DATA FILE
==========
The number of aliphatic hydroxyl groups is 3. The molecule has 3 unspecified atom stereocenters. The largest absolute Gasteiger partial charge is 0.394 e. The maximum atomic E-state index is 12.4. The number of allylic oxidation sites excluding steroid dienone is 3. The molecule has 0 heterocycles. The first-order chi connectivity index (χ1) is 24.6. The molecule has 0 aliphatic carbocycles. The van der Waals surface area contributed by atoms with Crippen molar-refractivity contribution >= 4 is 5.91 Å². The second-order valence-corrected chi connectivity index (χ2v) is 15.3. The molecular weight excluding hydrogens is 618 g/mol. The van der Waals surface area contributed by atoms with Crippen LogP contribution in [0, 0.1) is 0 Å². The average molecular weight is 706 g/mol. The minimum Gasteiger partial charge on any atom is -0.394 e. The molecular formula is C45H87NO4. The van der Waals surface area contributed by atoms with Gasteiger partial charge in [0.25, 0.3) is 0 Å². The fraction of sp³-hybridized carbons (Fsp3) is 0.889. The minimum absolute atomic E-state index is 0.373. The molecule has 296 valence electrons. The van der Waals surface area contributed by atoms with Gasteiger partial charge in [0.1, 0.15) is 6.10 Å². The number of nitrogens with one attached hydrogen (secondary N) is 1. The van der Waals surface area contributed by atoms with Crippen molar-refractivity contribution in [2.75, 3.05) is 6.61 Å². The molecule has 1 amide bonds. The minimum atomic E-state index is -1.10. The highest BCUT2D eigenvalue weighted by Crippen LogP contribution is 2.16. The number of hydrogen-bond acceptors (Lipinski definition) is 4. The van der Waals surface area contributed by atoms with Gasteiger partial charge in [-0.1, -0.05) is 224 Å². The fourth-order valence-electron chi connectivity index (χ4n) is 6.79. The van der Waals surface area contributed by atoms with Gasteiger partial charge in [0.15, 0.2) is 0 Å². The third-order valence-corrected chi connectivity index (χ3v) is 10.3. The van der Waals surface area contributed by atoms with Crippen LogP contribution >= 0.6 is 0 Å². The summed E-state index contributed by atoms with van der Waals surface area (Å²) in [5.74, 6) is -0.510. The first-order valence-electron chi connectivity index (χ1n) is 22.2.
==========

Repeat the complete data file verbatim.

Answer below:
The number of aliphatic hydroxyl groups is 3. The molecule has 3 unspecified atom stereocenters. The largest absolute Gasteiger partial charge is 0.394 e. The maximum atomic E-state index is 12.4. The number of allylic oxidation sites excluding steroid dienone is 3. The molecule has 0 heterocycles. The first-order chi connectivity index (χ1) is 24.6. The molecule has 0 aliphatic carbocycles. The van der Waals surface area contributed by atoms with Crippen molar-refractivity contribution >= 4 is 5.91 Å². The second-order valence-corrected chi connectivity index (χ2v) is 15.3. The molecular weight excluding hydrogens is 618 g/mol. The van der Waals surface area contributed by atoms with Crippen LogP contribution in [0, 0.1) is 0 Å². The average molecular weight is 706 g/mol. The minimum Gasteiger partial charge on any atom is -0.394 e. The molecular formula is C45H87NO4. The van der Waals surface area contributed by atoms with Gasteiger partial charge in [0.25, 0.3) is 0 Å². The fraction of sp³-hybridized carbons (Fsp3) is 0.889. The minimum absolute atomic E-state index is 0.373. The molecule has 296 valence electrons. The van der Waals surface area contributed by atoms with Gasteiger partial charge in [0.1, 0.15) is 6.10 Å². The number of nitrogens with one attached hydrogen (secondary N) is 1. The van der Waals surface area contributed by atoms with Crippen molar-refractivity contribution in [2.75, 3.05) is 6.61 Å². The molecule has 1 amide bonds. The minimum atomic E-state index is -1.10. The highest BCUT2D eigenvalue weighted by Crippen LogP contribution is 2.16. The number of hydrogen-bond acceptors (Lipinski definition) is 4. The van der Waals surface area contributed by atoms with Gasteiger partial charge in [-0.1, -0.05) is 224 Å². The fourth-order valence-electron chi connectivity index (χ4n) is 6.79. The van der Waals surface area contributed by atoms with Gasteiger partial charge in [0.15, 0.2) is 0 Å². The third-order valence-corrected chi connectivity index (χ3v) is 10.3. The van der Waals surface area contributed by atoms with Crippen LogP contribution >= 0.6 is 0 Å². The summed E-state index contributed by atoms with van der Waals surface area (Å²) in [5.74, 6) is -0.510. The first-order valence-electron chi connectivity index (χ1n) is 22.2.